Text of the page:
UN Gaza Rebuilding to Halt at End of January Due to Lack of Funds

Gaza house
Palestinians warm themselves by a fire as they sit in a makeshift shelter outside their house, which witnesses said was destroyed by Israeli shelling during a 50-day war last summer, on a stormy day in the east of Gaza City January 8, 2015. Mohammed Salem/Reuters

A United Nations programme to rebuild Gaza and give aid and shelter to more than 100,000 Gazans made homeless by the 50-day summer war will be suspended at the end of January because world donors have reneged on promises to pay.

After the war, known as Operation Protective Edge in Israel, world donors, meeting in Cairo in October, pledged $5.4 billion to reconstruct the bombed-out Strip but only a small proportion has been paid.

A sum of $720 million was set aside for UNRWA, the United Nations Relief and Works Agency, for rebuilding the homes of Gaza's refugees, who make up more than two thirds of the population. To date the UNRWA program is $580 million short.

During the war, which broke out on July 17th, more than 2,200 Palestinians were killed, including 500 children as Israel bombarded the strip. The conflict left 64 Israeli soldiers dead as well as seven Israeli civilians, killed mostly by Hamas rockets fired into Israel.

Since the temporary ceasefire in August the homeless have been forced to live in makeshift shelters, UN schools, and under canvas set up amidst acres of craters and rubble.

Aid workers had hoped to begin reconstruction before winter hit the Strip but the lack of cash and commitment from donors have dashed such hopes.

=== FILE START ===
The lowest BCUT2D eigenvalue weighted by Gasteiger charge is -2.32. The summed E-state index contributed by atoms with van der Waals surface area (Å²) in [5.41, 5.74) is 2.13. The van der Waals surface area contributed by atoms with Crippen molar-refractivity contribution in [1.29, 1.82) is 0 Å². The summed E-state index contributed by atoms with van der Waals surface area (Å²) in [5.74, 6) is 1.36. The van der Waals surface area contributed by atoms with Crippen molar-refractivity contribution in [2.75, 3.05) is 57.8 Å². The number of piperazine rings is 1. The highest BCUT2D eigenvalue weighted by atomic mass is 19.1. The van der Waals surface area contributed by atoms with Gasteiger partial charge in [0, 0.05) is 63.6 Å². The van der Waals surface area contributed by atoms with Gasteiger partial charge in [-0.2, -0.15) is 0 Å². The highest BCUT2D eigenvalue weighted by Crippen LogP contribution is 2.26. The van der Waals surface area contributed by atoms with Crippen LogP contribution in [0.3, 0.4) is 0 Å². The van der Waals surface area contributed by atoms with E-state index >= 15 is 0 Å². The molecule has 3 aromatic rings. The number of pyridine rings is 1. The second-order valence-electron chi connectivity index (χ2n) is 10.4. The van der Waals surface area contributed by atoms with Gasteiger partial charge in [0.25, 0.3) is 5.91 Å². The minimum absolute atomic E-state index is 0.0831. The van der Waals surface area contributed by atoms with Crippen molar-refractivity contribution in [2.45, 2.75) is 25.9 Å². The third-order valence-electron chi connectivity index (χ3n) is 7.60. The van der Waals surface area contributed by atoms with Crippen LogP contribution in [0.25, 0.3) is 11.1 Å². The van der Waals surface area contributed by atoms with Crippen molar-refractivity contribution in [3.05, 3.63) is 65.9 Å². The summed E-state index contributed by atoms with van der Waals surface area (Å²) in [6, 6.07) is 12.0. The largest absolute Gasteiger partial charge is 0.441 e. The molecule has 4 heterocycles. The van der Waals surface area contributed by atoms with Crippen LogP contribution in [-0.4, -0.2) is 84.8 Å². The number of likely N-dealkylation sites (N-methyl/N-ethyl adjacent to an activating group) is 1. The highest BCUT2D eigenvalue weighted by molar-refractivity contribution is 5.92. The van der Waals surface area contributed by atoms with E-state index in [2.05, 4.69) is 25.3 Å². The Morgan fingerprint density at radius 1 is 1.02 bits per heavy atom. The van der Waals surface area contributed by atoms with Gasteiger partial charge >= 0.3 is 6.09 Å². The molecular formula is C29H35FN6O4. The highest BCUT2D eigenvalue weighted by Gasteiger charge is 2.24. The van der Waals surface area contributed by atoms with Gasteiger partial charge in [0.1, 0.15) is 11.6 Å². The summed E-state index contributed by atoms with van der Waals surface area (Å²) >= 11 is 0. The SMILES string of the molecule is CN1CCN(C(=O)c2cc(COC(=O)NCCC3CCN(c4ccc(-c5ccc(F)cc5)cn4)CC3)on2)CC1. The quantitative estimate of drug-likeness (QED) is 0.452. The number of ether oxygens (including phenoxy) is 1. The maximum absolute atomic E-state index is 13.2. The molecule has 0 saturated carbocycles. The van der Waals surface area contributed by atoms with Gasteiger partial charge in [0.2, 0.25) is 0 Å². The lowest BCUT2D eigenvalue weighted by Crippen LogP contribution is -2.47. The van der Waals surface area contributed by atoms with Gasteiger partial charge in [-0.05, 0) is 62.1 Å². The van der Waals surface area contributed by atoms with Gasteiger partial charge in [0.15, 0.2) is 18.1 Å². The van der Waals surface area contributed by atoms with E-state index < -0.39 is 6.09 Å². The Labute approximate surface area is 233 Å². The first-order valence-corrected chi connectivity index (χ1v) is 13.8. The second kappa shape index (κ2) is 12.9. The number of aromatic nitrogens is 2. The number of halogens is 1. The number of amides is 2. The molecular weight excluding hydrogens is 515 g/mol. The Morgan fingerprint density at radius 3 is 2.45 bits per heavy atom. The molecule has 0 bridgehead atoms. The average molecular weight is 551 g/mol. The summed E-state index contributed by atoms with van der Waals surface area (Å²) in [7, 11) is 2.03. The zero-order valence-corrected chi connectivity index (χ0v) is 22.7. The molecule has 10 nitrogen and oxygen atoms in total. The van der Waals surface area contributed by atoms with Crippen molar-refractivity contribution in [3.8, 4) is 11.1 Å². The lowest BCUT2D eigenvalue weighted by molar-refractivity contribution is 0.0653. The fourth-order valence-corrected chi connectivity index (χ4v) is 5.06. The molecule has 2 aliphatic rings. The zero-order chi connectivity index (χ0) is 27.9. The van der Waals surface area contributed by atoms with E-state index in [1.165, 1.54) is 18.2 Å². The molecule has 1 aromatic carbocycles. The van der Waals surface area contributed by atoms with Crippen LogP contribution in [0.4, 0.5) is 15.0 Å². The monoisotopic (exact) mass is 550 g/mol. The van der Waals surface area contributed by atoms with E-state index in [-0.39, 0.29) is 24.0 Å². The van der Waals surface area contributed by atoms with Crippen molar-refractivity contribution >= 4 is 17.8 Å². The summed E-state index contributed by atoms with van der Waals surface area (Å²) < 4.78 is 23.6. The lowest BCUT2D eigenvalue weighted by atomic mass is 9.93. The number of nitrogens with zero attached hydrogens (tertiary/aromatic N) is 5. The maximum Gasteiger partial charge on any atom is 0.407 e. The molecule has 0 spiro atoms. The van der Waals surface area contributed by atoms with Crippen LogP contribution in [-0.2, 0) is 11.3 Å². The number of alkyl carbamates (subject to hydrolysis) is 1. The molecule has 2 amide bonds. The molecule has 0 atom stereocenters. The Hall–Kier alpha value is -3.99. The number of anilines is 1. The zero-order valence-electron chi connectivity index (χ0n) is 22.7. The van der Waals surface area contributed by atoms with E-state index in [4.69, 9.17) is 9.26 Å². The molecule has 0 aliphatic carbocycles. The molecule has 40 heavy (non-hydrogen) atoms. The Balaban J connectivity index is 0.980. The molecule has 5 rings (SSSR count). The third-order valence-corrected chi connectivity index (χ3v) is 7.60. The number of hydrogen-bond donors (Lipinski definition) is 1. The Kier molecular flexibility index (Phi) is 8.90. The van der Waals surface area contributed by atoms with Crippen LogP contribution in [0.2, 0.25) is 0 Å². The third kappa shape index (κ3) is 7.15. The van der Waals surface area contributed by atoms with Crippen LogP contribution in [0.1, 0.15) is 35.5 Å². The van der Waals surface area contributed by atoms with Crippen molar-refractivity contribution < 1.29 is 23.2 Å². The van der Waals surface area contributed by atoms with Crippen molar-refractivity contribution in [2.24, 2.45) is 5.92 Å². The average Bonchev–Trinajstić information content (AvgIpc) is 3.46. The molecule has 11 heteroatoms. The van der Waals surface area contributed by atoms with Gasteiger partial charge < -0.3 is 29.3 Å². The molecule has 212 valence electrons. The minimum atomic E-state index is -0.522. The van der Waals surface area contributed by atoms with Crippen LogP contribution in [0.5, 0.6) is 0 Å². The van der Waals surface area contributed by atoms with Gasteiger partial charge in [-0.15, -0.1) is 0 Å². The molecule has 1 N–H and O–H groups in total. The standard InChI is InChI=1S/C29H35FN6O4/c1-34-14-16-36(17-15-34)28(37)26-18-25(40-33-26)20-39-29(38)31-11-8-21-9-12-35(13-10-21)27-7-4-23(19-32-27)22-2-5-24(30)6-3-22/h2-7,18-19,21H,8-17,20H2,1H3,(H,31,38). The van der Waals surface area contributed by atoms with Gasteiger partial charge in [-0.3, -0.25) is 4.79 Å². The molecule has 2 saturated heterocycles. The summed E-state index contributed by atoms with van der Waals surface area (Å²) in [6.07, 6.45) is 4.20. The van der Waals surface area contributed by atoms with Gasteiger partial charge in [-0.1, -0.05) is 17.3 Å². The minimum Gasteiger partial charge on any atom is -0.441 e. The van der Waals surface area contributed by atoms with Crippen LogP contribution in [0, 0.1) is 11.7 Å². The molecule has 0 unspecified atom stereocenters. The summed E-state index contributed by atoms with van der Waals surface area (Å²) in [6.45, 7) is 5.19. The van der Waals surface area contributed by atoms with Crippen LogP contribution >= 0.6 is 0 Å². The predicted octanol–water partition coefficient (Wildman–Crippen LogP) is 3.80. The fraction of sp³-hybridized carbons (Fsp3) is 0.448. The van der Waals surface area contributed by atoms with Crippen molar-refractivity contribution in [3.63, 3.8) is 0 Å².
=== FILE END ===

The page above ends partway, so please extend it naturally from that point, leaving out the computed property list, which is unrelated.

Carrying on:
"So many months after the devastating summer conflict, people are living in freezing temperatures under tarpaulins in the ruins of what were their homes, with children reported to have died from exposure to the cold, so the lack of reconstruction is leading to anger and frustration," said Chris Gunness, spokesman for UNRWA.

"The gap between expectations after the October Cairo conference and present reality is widening. There are genuine fears that if UNRWA halts this programme, the consequences could be dramatic," said Gunness.

A total of 110,000 houses or flats are now known to have been destroyed or damaged, according to figures produced by UNRWA. Some of those affected are still living in their half-destroyed houses but up to 19,600 families have lost homes entirely and are living in the makeshift shelters, caravans, tents and in UN schools.

The entry to Gaza of reconstruction materials has also been slow due to the continuing siege, enforced by Israel and by Egypt at the Rafah crossing.

The reconstruction crisis comes amid growing concern about the failure to establish a permanent ceasefire for Gaza and fears of further conflict.

Attempts earlier this month by United Nations war crimes investigators to gain access to Gaza in order to gather evidence of alleged war crimes during the summer war have also stalled.

For the second time in six months, the head of the Commission of Inquiry, William Schabas, professor of international law at London's Middlesex University, was refused entry to the strip and also to Israel and was obliged to take evidence instead in the Jordanian capital Amman.

During the visit to Amman many victims and witnesses recounted "deeply traumatic events", said a Commission spokesman. However, the inquiry team are understood to be "extremely frustrated" by Israel's refusal to allow them to speak to victims inside Gaza or to view the destruction themselves.

The UN team are also investigating allegations of war crimes by Hamas.

A spokesman for the UK Foreign Office said yesterday that Britain "regretted" Israel's decision not to allow the Commission of Inquiry to visit Gaza or Israel. "We believe that all states should co-operate with the mechanisms of the Human Rights Council as a matter of course," he said.

The Aftermath, an ebook telling the story of one correspondent's return to Gaza by Sarah Helm is available now from Newsweek Insights.